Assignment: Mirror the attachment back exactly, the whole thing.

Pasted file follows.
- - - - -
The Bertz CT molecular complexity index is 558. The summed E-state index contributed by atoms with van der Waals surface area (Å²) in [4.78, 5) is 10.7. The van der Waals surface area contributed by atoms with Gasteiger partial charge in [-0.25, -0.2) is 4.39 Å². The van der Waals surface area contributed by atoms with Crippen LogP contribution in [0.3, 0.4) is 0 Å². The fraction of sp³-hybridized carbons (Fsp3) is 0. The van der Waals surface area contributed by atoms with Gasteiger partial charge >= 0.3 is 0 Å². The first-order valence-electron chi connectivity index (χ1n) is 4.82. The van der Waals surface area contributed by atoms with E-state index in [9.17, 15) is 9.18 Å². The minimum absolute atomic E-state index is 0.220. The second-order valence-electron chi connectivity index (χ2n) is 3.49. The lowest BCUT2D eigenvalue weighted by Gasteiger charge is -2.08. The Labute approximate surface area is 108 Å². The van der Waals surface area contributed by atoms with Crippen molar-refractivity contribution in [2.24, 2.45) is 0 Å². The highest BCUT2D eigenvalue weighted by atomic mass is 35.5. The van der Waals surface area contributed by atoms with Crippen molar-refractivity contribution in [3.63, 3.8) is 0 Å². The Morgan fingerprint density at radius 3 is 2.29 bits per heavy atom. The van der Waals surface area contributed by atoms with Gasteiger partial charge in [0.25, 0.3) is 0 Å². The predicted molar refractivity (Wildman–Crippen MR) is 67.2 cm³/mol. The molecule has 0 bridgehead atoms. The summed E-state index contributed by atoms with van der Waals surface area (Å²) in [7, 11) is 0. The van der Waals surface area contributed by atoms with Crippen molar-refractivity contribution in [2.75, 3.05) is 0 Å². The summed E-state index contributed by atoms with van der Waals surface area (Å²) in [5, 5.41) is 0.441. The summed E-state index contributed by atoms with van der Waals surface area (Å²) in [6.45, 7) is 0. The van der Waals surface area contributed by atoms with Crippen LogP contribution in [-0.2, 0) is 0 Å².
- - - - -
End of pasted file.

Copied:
The Bertz CT molecular complexity index is 558. The summed E-state index contributed by atoms with van der Waals surface area (Å²) in [4.78, 5) is 10.7. The van der Waals surface area contributed by atoms with Gasteiger partial charge in [-0.25, -0.2) is 4.39 Å². The van der Waals surface area contributed by atoms with Crippen LogP contribution in [0.3, 0.4) is 0 Å². The fraction of sp³-hybridized carbons (Fsp3) is 0. The van der Waals surface area contributed by atoms with Gasteiger partial charge >= 0.3 is 0 Å². The first-order valence-electron chi connectivity index (χ1n) is 4.82. The van der Waals surface area contributed by atoms with E-state index in [9.17, 15) is 9.18 Å². The minimum absolute atomic E-state index is 0.220. The second-order valence-electron chi connectivity index (χ2n) is 3.49. The lowest BCUT2D eigenvalue weighted by Gasteiger charge is -2.08. The Labute approximate surface area is 108 Å². The van der Waals surface area contributed by atoms with Crippen molar-refractivity contribution in [2.24, 2.45) is 0 Å². The highest BCUT2D eigenvalue weighted by atomic mass is 35.5. The van der Waals surface area contributed by atoms with Crippen molar-refractivity contribution in [3.63, 3.8) is 0 Å². The Morgan fingerprint density at radius 3 is 2.29 bits per heavy atom. The van der Waals surface area contributed by atoms with Gasteiger partial charge in [0.25, 0.3) is 0 Å². The predicted molar refractivity (Wildman–Crippen MR) is 67.2 cm³/mol. The molecule has 0 bridgehead atoms. The summed E-state index contributed by atoms with van der Waals surface area (Å²) in [7, 11) is 0. The van der Waals surface area contributed by atoms with Crippen molar-refractivity contribution in [2.75, 3.05) is 0 Å². The summed E-state index contributed by atoms with van der Waals surface area (Å²) in [5, 5.41) is 0.441. The summed E-state index contributed by atoms with van der Waals surface area (Å²) in [6.45, 7) is 0. The van der Waals surface area contributed by atoms with Crippen LogP contribution in [-0.2, 0) is 0 Å².